What Happened to Vocational Educational?

A friend who is not involved in education recently asked me, "Whatever happened to vocational educational?" He was thinking about when he was a kid in school back in the 1960s and there came a point before high school where he was presented with a choice. That choice was to go on to high school and prepare for college or go to a vocational school and prepare for a job. That choice is not so evident today in America.

Vocational education in the United States varies from state to state, but vocational schools (AKA trade schools) are both seen as an alternative high school experience and as post-secondary schools. In both cases, they teach the skills necessary to help students acquire jobs in specific industries. Both types of schools still exist.

The breadth of offerings has certainly increased since my friend's options almost 60 years ago, but some industries still are options, such as cooking, business courses, drafting, construction, auto repair, and some healthcare careers.

If we are talking about the postsecondary vocational training, much of that training is now provided by proprietary (privately-owned) career schools.

About 30 percent of all credentials in career training is provided by two-year community colleges.

We should also consider military technical training or government-operated adult education centers as part of this area.

I taught at the New Jersey Institute of Technology (NJIT) and quickly discovered that many people unfamiliar with that university interpreted the name (especially the "institute" part) to mean we were a vocational school. (The Massachusetts Institute of Technology, MIT, doesn't seem to have this issue.)

The biggest difference between vocational schools and traditional colleges is the amount of time students need to complete their education. Most vocational schools offer programs that students can complete in about one or two years. Students attending traditional colleges often take four to five years to complete their education. Traditional colleges also require students to complete a liberal arts education. Students must enroll in a broad range of courses that are not necessarily related to their area of study. Vocational schools require students to enroll only in classes that pertain to their particular trades.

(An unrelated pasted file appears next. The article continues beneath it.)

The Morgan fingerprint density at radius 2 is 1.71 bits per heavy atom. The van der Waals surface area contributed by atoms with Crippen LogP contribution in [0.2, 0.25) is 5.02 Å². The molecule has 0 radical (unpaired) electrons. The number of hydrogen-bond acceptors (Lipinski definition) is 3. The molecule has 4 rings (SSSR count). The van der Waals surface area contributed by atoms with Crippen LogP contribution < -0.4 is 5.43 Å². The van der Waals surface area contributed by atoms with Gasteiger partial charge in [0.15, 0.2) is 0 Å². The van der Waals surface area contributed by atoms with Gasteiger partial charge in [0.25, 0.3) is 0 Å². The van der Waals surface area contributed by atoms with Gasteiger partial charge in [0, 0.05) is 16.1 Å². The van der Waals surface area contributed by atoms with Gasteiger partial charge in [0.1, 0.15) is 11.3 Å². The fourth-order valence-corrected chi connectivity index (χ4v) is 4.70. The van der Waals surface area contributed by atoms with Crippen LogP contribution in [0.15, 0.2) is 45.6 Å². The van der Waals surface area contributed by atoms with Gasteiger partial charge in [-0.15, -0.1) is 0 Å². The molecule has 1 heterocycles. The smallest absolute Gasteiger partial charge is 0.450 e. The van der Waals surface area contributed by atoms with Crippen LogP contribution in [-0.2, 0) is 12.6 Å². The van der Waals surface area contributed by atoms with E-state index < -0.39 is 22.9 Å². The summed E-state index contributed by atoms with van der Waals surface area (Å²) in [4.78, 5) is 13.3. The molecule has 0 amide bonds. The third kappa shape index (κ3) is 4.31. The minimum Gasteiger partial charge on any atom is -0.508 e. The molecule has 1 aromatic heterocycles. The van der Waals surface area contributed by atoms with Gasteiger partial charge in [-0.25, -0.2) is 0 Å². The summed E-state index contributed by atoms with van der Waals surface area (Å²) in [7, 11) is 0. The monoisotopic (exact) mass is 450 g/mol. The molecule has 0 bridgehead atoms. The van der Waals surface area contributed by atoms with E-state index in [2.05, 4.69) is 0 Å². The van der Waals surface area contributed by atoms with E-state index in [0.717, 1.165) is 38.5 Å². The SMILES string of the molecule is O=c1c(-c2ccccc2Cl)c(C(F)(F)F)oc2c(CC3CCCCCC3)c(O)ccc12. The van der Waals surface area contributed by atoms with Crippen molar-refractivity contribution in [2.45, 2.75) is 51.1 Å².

Manhattan trade school for girls

Manhattan trade school for girls, 1916

In the U.S., vocational education really moved forward in the early 1900s with an effort to introduce German-style industrial education. Educators were looking at the apprenticeship and continuation school models in Germany and were determining how they could be applied in an American context.

The industrial education system evolved more rapidly after World War I into what we call vocational education. On the timeline, the Smith-Hughes Act in 1917 was meant to reduce reliance on foreign trade schools, improve domestic wage-earning capacity, reduce unemployment, and protect national security.

The George-Barden Act after WWII expanded federal support of vocational education to support vocations beyond the 4 most common subject areas (agriculture, trade, home economics, and industrial subjects).

The National Defense Education Act of 1958 was focused on improving education in science, mathematics, foreign languages and other areas with a particular focus on topics related to national defense.

In the next decade, the Vocational Education Act (1963) was designed to give support for work-study programs and research. The Vocational Education Amendments (1968) was a modification that created the National Advisory Council on Vocational Education.

In 1984, the Vocational Education Act was renamed the Carl D. Perkins Vocational and Technical Education Act and amended six years later created the Tech-Prep Program to coordinate educational activities into a coherent sequence of courses.

Throughout the second half of the 20th century, vocation ed and "trade schools" acquired a stigma of being below the quality of college and just slightly better than high school. In fact, many vocational programs were in high schools and had become standalone vocational high schools during that time period. 

This stigma even carried over to the 2-year colleges who were not aided by the use of the term "Junior College" that was once used before community and county colleges became the preferred terms.

Still, the "Stigma of Choosing Trade School Over College" persists, as that title from an article in The Atlantic notes. 
"When college is held up as the one true path to success, parents—especially highly educated ones—might worry when their children opt for vocational school instead." 


Vocational education in other countries https://en.wikipedia.org/wiki/Vocational_education#By_country